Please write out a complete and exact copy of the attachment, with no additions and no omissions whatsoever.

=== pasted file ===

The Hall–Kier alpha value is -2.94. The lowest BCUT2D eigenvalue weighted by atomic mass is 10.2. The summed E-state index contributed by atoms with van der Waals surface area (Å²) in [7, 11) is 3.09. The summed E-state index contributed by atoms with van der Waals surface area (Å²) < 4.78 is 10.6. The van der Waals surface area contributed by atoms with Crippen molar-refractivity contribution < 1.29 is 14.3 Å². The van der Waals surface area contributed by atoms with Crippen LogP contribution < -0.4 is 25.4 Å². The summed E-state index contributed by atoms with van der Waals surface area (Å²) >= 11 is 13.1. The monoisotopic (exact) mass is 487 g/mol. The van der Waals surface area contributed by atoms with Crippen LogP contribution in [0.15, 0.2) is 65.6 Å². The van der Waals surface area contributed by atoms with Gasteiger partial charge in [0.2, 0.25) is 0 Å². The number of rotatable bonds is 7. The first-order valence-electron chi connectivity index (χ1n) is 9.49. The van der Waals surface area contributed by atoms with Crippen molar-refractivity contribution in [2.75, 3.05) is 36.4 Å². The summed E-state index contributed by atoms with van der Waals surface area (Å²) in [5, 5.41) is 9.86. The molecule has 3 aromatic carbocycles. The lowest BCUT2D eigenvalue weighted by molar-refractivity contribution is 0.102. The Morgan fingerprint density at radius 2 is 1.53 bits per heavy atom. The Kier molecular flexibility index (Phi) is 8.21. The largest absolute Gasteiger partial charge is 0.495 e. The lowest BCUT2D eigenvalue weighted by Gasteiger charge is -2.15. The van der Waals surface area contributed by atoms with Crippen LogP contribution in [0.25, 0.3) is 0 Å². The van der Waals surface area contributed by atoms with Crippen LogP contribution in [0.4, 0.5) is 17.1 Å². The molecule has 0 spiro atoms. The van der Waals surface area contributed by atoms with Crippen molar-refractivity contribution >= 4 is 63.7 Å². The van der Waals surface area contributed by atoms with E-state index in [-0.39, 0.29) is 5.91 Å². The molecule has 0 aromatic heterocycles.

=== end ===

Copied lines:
The Hall–Kier alpha value is -2.94. The lowest BCUT2D eigenvalue weighted by atomic mass is 10.2. The summed E-state index contributed by atoms with van der Waals surface area (Å²) in [7, 11) is 3.09. The summed E-state index contributed by atoms with van der Waals surface area (Å²) < 4.78 is 10.6. The van der Waals surface area contributed by atoms with Crippen molar-refractivity contribution < 1.29 is 14.3 Å². The van der Waals surface area contributed by atoms with Crippen LogP contribution < -0.4 is 25.4 Å². The summed E-state index contributed by atoms with van der Waals surface area (Å²) >= 11 is 13.1. The monoisotopic (exact) mass is 487 g/mol. The van der Waals surface area contributed by atoms with Crippen LogP contribution in [0.15, 0.2) is 65.6 Å². The van der Waals surface area contributed by atoms with Gasteiger partial charge in [0.2, 0.25) is 0 Å². The number of rotatable bonds is 7. The first-order valence-electron chi connectivity index (χ1n) is 9.49. The van der Waals surface area contributed by atoms with Crippen molar-refractivity contribution in [2.75, 3.05) is 36.4 Å². The summed E-state index contributed by atoms with van der Waals surface area (Å²) in [5, 5.41) is 9.86. The molecule has 3 aromatic carbocycles. The lowest BCUT2D eigenvalue weighted by molar-refractivity contribution is 0.102. The Morgan fingerprint density at radius 2 is 1.53 bits per heavy atom. The Kier molecular flexibility index (Phi) is 8.21. The largest absolute Gasteiger partial charge is 0.495 e. The lowest BCUT2D eigenvalue weighted by Gasteiger charge is -2.15. The van der Waals surface area contributed by atoms with Crippen LogP contribution in [0.25, 0.3) is 0 Å². The van der Waals surface area contributed by atoms with Crippen LogP contribution in [0.4, 0.5) is 17.1 Å². The molecule has 0 spiro atoms. The van der Waals surface area contributed by atoms with Crippen molar-refractivity contribution >= 4 is 63.7 Å². The van der Waals surface area contributed by atoms with E-state index in [-0.39, 0.29) is 5.91 Å². The molecule has 0 aromatic heterocycles.